News that the Competitor Group Inc. has slashed its North American elite athlete program to the bone has moved through the running industry like poop through a goose. Then late yesterday came word that the San Diego-based event management and media company has cancelled two of its 30 Rock `n` Roll events, one in St. Petersburg, Florida, the other in Pasadena, California, as both had underperformed in their second years of operation.
As was speculated, private equity is a close-to-the-bone business that, like a shark, can’t stop moving if it hopes to survive and prosper. Performance is king, but not in the same sense as in racing. In that regard CGI is in a different line of work than other running event managers. For them running is only the tool used in their real game, the money game, rather than an end in itself for the betterment of community and the sport. And that’s fine. For many people the RnR experience is all they are looking for.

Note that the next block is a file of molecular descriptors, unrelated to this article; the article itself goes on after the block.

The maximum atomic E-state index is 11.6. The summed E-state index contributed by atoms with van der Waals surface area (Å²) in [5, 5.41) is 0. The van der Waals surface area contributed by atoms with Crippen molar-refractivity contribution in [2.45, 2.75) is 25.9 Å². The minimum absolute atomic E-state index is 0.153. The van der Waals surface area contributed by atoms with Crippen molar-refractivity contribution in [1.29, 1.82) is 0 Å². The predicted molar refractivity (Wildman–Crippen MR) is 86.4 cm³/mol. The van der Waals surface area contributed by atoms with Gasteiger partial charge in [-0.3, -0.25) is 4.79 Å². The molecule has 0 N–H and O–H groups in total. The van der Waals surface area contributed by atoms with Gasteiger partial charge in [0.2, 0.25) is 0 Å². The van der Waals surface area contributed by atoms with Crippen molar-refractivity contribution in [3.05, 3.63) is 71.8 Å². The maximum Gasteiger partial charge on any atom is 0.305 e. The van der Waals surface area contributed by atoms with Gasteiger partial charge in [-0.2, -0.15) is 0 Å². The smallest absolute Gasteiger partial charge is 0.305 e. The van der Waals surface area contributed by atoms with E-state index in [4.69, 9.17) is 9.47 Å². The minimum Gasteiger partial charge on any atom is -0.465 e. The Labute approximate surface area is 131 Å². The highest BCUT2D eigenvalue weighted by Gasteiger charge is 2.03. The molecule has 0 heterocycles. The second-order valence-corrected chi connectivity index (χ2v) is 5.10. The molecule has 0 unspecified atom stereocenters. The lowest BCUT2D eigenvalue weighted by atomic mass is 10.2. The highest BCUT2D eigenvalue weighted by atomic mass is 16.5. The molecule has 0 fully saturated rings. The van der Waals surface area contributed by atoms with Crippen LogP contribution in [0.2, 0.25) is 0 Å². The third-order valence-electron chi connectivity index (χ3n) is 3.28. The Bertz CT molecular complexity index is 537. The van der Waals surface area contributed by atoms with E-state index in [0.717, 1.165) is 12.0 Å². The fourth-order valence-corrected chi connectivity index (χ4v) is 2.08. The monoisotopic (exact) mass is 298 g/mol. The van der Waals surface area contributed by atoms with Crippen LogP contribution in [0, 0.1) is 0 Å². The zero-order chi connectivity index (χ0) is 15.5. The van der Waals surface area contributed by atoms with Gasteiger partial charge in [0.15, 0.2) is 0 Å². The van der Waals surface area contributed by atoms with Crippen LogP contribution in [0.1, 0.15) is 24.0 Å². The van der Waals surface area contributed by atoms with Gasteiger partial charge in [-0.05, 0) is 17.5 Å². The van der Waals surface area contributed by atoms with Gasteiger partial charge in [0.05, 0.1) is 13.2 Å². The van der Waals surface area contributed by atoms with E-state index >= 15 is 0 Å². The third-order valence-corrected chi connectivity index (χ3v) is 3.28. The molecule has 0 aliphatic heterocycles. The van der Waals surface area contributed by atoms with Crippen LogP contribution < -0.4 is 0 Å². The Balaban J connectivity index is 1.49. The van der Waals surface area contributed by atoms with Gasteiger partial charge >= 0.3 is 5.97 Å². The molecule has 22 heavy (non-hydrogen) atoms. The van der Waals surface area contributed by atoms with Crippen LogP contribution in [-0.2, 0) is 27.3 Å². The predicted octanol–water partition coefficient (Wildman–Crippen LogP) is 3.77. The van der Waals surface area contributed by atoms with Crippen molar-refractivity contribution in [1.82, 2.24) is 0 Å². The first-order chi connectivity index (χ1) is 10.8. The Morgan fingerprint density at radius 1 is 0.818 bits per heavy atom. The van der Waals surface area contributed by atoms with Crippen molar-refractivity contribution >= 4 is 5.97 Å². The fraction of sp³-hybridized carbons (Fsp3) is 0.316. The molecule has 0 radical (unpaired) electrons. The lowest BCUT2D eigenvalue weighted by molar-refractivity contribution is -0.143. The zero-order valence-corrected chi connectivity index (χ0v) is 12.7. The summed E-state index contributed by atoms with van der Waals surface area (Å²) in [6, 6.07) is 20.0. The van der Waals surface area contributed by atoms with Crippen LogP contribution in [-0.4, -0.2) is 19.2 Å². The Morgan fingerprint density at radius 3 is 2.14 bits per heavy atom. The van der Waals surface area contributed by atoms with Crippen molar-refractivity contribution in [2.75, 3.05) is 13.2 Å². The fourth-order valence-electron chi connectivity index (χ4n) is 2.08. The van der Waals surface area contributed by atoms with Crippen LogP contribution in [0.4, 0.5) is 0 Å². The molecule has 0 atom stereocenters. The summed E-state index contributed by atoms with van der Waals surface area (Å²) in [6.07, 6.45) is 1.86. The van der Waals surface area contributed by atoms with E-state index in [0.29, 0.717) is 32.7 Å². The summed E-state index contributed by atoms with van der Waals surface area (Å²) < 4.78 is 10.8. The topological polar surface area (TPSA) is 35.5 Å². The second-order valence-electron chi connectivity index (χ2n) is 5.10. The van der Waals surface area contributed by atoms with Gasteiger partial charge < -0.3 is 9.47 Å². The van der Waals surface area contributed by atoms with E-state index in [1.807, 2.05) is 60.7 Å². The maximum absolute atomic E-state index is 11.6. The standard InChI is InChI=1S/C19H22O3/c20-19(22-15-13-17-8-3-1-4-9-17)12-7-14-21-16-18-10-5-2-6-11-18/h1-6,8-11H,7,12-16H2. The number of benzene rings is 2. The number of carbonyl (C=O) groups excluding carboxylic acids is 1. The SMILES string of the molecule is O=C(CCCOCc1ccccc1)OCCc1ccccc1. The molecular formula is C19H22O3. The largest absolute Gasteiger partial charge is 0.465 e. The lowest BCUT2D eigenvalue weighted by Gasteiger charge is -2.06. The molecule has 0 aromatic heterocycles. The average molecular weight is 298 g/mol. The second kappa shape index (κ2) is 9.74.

But in all the rigmarole of the last few days, there has been angry talk on social media of boycotting CGI events, to punish them for dropping elite racing from their events. That kind of negative reaction seems counter-productive and unnecessary. People will make their own judgements independently. And say what you will about private equity, tying CGI up with Oliver Stone’s “Greed is good” motto from his movie Wall Street is too facile. Continue reading